It was stored in a bond in the area. Several times, it was reported that the bond was broken into and windows and sinks and other valuable items, to the tune of millions of dollars went missing. It is unclear if anyone was caught.
Some of the incidents may not have even been reported to the police, board officials said.
Government officials have noted that situation appears at first glance to be highly irregular especially when it comes to CH&PA handling the procurement of the materials.
“What control systems were used to store and distribute the materials to the home? What systems were used to buy the materials? Was the best price paid? We need to know.”
CH&PA’s supervisors appeared to have paid scant attention to ensure quality of works.
“Floors were collapsing, because the materials were not allowed to settle and there were cracks and leaking roofs,” one CH&PA official disclosed.
In one case, an unhappy owner was offered another home after he complained of his new one falling apart. “The question is being asked is ‘What happens to the defective one? Who will be paying?”
Another issue raised is possible collusion of inspectors. “Somebody is getting a mortgage for the property. It has problems. Who inspects it to ensure that it was acceptable? The situation raises questions about CH&PA’s monitoring of the project.”
Over the last few months, there were complaints that many of the homes were broken into and items removed.
This past week, an entire wall of a new home, still empty, was demolished by burglars, to gain entry to the home. Several other buildings were also damaged.
Persons are buying the homes that come without any bridges or fences.
A visit to the area yesterday found cattle grazing in many of the yards.
It appeared that many of the yards were not leveled and that the contractor just cleared the lands around the foundation to do the works.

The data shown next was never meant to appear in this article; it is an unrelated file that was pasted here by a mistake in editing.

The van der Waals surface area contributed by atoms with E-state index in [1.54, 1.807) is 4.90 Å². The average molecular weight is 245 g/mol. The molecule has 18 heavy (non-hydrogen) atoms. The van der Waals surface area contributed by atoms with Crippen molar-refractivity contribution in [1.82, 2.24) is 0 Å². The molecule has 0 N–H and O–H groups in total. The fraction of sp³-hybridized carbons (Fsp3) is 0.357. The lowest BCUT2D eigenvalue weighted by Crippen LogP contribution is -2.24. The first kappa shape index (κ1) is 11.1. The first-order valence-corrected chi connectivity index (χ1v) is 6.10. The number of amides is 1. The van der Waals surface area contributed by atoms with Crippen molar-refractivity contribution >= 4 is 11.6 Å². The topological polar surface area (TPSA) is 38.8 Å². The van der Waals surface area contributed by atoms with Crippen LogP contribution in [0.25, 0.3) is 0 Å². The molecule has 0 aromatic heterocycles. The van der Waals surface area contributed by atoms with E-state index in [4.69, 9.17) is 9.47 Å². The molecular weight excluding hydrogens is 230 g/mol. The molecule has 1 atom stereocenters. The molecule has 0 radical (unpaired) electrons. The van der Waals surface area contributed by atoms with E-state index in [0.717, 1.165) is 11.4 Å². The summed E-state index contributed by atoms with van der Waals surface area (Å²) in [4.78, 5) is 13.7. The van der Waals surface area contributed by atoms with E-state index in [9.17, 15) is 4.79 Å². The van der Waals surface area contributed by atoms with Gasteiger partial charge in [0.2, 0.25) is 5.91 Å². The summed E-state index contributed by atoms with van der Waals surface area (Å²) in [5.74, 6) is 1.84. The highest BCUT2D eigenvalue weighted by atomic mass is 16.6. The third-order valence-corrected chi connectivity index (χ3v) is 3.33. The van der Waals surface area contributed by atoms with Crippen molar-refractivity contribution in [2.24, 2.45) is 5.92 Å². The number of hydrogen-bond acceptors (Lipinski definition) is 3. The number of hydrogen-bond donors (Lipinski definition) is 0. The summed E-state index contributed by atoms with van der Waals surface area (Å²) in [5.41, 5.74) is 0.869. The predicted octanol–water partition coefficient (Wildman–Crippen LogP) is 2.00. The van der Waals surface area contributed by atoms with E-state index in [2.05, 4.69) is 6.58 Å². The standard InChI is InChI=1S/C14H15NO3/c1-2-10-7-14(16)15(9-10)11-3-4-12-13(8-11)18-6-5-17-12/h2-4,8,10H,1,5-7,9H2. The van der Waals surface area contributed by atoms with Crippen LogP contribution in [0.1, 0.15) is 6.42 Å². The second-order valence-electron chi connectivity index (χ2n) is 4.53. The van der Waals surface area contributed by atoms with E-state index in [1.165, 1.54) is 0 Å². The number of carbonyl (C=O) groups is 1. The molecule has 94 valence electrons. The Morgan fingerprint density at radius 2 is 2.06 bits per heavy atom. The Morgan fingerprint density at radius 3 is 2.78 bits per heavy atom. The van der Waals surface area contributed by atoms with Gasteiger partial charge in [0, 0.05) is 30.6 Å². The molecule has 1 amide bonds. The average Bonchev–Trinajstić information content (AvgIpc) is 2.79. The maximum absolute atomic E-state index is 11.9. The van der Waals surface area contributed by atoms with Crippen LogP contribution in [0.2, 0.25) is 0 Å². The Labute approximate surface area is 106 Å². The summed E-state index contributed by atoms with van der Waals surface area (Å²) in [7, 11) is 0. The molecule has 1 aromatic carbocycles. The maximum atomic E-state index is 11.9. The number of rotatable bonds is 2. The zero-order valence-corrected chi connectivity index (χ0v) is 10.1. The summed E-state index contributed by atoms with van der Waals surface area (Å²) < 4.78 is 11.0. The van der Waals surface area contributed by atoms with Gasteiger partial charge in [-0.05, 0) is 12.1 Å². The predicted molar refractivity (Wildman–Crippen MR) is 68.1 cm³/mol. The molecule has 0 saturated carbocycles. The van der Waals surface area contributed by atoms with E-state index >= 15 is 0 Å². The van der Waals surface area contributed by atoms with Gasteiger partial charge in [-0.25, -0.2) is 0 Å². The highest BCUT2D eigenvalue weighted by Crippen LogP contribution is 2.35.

Reportedly, the CH&PA’s Board of Directors has demanded answers from staffers- writing them last week asking for costs, procurement processes and even a list of the places from where the materials were purchased.
The board is also asking for names of the contractors and details of payments.
In recent days, CH&PA’s operations, like that of the Guyana Energy Authority, the Guyana Forestry Commission and the Guyana Geology and Mines Commission, have come under the spotlight.
It was found that the authority, when it was finding it hard to find house lots for thousands of applicants on file, took a decision to sell hundreds of acres of cane lands on the East Bank Demerara to several private developers.
Many of the parcels of lands were sold in 2011, by ex-President Bharrat Jagdeo, months before he ended his constitutional two-terms in office.
Now, almost five years later, CH&PA appeared to have done little to force those developers to construct homes that they promised to build on those lands.
There are more than 25,000 house lot applications on file at CH&PA, with Government searching for new lands to convert into schemes.
Recently, a key committee of CH&PA’s Board of Directors recommended that the entity’s Deputy Chief Executive Officer, Denise King-Tudor, be sent on leave pending an investigation.
Last week, CH&PA’s Chairman, Hamilton Green, complained that officials of CH&PA have been delaying on delivering requests for key information, including contracts and figures.
Green said that the board has ordered that no new home be built under the 1000-homes project and that all outstanding work on existing buildings be completed.